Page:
Assisting Children and Families During the Recession: Employees at HHS worked with states to fund subsidized employment programs for more than 200,000 jobless parents and disadvantaged youth. These jobs helped families afford the basics while providing the dignity that comes with a job.
Raising the Bar in Early Childhood Education: We expanded support for early education through increased support for child care and Head Start programs – programs that saw increased demands during the recession. HHS also introduced new regulations that will hold Head Start programs accountable for classroom quality and high standards of program integrity, helping the programs fulfill their mission to help vulnerable children achieve their full potential.
Addressing Mental and Behavioral Health Needs: In partnership with the Department of Defense, HHS created the National Action Alliance for Suicide Prevention to accelerate our efforts to prevent suicide. Bringing together public and private partners, the Alliance has established programs to improve detection of suicide risk and access to care, a national Suicide Prevention Resource Center, the Suicide Prevention Lifeline (1-800-273-TALK); and systems to track and understand suicides. We have also made strides to support and promote better primary care and behavioral health services for individuals with mental illnesses or substance use disorders.
Food Safety: We are continuing to monitor the safety of America’s food supply, and are working to protect the public health through clear communications about recalls and providing consumers with detailed, up-to-date information on www.FoodSafety.gov .
Expanding Use of Health Information Technology (HIT): We’re eliminating barriers to the meaningful use of HIT with Regional Extension Centers, training for Health IT workforce, Beacon Communities they can use as models, and Health Information Exchanges that allow information sharing with full protections for privacy.And most importantly, the new incentives for doctors and hospitals to use HIT to improve care are beginning to pay off as the number of providers using HIT is on the rise.
Investing in Research: The first step for many medicines on their way to our pharmacy shelves is a discovery in an NIH-funded laboratory. The last step for all of them is a careful analysis at the FDA. A new partnership between the FDA and NIH will help researchers navigate the regulatory process and give regulators the scientific tools they need to quickly assess a treatment’s risks and benefits. For Americans, this is going to mean that new treatments are available, safer and sooner.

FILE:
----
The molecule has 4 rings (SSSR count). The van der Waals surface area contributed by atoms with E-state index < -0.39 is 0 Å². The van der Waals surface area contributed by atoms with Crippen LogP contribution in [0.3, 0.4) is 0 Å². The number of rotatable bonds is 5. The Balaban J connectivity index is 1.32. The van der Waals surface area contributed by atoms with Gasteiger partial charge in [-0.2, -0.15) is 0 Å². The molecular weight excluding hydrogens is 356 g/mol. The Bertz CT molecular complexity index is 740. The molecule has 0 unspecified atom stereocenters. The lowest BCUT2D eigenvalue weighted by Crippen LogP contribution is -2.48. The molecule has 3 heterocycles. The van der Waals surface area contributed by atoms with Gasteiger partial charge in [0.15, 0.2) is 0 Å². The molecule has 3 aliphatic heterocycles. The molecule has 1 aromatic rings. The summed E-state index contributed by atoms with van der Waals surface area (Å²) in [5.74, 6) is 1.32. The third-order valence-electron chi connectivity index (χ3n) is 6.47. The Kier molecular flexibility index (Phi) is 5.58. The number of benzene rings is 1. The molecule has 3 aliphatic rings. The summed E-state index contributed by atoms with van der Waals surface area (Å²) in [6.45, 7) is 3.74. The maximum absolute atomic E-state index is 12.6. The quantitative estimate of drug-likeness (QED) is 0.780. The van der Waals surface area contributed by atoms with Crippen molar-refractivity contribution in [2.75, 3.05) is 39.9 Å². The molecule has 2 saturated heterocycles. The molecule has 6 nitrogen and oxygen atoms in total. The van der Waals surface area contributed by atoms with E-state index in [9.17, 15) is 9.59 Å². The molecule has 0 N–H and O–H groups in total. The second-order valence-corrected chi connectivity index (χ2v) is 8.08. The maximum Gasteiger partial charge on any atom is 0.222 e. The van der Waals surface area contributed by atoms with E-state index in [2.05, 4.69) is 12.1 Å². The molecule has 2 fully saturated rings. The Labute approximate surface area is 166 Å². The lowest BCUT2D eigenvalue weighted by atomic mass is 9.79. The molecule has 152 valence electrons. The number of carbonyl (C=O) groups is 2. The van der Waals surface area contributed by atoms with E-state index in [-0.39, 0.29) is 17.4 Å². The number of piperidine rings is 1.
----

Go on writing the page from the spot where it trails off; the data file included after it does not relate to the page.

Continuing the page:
Indian Health Service: The Indian Health Care Improvement Act was permanently authorized as a part of the Affordable Care Act, and updates and modernizes the Indian Health Service (IHS) to address the health needs of eligible American Indians and Alaska Natives. IHS is also working with the Veteran’s Administration to better coordinate and collaborate on services to veterans. The IHS Special Diabetes Program for Indians was reauthorized and will continue supporting programs proven to help reduce diabetes and cardiovascular disease risk factors.
Gulf Oil Spill Clean-up: After this year’s oil spill on the Gulf Coast, HHS deployed senior health officials to ensure health issues were addressed at all levels of the response, including monitoring the health and safety of clean-up workers, providing mental health support to the region, and ensuring the safety of seafood prior to the reopening of the waters for fishing. Read more about the response and recovery efforts at http://www.hhs.gov/gulfoilspill/index.html .
Assisting Haiti: Following last year’s devastating earthquake, HHS helped send hundreds of medical personnel to Haiti and helped assess the country’s long-term health needs. Since the recent outbreak of cholera, HHS has helped improve access to treatments and clean drinking water, as well as helping Haiti track and understand the epidemic. HHS also played a critical role in the U.S. government's mission to bring some 1,150 children from Haiti who were previously matched with adoptive families in the United States prior to the earthquake so they could join their new families. Read more about the HHS relief and support activities in Haiti at http://www.hhs.gov/haiti .